There is nothing wrong in worshipping an idol in the beginning. You must superimpose God and His attributes on the idol. You must think of the Antar-Atman hidden in the idol.
The aspirant gradually begins to feel that the Lord he worships is in the idol, in the hearts of all creatures and in all the names and forms of this universe. He begins to feel His presence everywhere.
Idol-worship is only the beginning of religion. Certainly it is not its end. The same Hindu scriptures, which prescribe idol-worship for beginners, speak of meditation on the Infinite or the Absolute and contemplation of the significance of Tat Tvam Asi Mahavakya, for advanced aspirants.
There are different stages of worship. The first is the worship of idols. The next is recitation of Mantras and offering of prayers. Mental worship is superior to worship with flowers. Meditation on the Absolute or the attributeless Nirguna Brahman is the best of all.
The supreme state is Self-realisation or Brahma-sakshatkara. The second in rank is meditation. The Yogi practises Sadhana or unceasing meditation on the Supreme Self. The third is the worship of symbols. The fourth is the performance of rituals and pilgrimages to holy places.
The Sastras and Gurus are like kind mothers. They take hold of the hands of the aspirants, take them step by step, stage by stage, till they are established in Nirvikalpa Samadhi or superconscious state.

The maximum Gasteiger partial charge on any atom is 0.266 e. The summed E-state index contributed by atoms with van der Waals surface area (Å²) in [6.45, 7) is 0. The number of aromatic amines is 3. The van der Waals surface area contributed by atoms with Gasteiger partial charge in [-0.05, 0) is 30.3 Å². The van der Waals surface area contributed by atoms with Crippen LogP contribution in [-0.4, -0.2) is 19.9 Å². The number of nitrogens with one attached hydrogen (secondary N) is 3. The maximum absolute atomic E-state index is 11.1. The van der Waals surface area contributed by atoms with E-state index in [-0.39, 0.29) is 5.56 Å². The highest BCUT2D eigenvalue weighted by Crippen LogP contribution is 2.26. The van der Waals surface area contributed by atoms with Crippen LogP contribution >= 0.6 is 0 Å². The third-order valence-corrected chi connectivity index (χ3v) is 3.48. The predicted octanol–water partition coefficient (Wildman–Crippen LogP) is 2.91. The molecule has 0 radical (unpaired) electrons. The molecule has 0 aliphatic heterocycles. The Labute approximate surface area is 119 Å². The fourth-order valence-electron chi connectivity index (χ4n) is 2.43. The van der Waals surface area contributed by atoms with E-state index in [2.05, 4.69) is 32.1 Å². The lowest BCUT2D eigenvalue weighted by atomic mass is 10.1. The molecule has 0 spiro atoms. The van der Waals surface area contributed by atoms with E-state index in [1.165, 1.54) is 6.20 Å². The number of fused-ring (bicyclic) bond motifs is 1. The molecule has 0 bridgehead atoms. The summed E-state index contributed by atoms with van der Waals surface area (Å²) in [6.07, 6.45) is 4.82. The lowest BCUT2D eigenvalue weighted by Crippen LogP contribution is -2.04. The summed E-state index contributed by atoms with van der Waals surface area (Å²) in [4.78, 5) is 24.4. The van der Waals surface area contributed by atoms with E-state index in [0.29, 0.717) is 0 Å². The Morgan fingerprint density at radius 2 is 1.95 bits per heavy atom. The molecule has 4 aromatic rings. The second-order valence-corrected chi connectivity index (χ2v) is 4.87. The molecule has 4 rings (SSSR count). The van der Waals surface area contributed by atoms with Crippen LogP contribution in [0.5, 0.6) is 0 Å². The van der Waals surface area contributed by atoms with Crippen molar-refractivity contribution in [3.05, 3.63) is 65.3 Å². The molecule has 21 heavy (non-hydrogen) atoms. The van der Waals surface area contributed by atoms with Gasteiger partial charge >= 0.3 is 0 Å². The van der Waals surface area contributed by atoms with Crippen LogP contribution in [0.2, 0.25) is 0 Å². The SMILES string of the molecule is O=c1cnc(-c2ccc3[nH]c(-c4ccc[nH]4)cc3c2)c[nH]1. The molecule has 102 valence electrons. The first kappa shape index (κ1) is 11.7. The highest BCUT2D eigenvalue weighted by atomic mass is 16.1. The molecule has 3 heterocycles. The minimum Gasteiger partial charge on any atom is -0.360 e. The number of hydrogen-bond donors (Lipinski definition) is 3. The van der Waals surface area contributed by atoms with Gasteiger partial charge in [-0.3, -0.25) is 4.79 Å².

They prescribe gross forms of Sadhana or spiritual practices for the neophytes or beginners with gross mind and give lessons on abstract meditation for the advanced aspirants who are endowed with pure, subtle and sharp intellect.
Each marks a stage of progress. The human soul makes different kinds of attempts to grasp and realise the Infinite or the Absolute according to his strength or degree of evolution. He soars higher and higher, gathers more and more strength, and eventually merges himself in the Supreme and attains oneness or identity.
Glory to the Hindu Rishis and the Hindu scriptures who take the aspirants from the lower to the higher form of worship, stage by stage, step by step, and ultimately help them to rest in the attributeless, all-pervading, formless, timeless, spaceless Brahman or the infinite and unconditioned Brahman of the Upanishads.
Beloved children of the Lord! Shed your ignorant disbelief this moment. Enshrine supreme, unshakable, living faith in your heart this very moment. Recall to your mind the glorious examples of Sri Mira, Sri Ramakrishna Paramahamsa and the South Indian Alvars and Nayanars. They believed and they reaped the rich spiritual harvests. We too can enjoy great peace, happiness and prosperity here, and attain Him here and now, if we have this faith in idol-worship.
Though we may perform external worship at regular intervals, let the internal worship of the Lord in our heart be constant and unbroken. Here worship attains completeness. Life is divine worship. May we realise the significance of the universal worship of the Virat in daily life, and performing it, attain the summum bonum of life. May the Lord bless us all.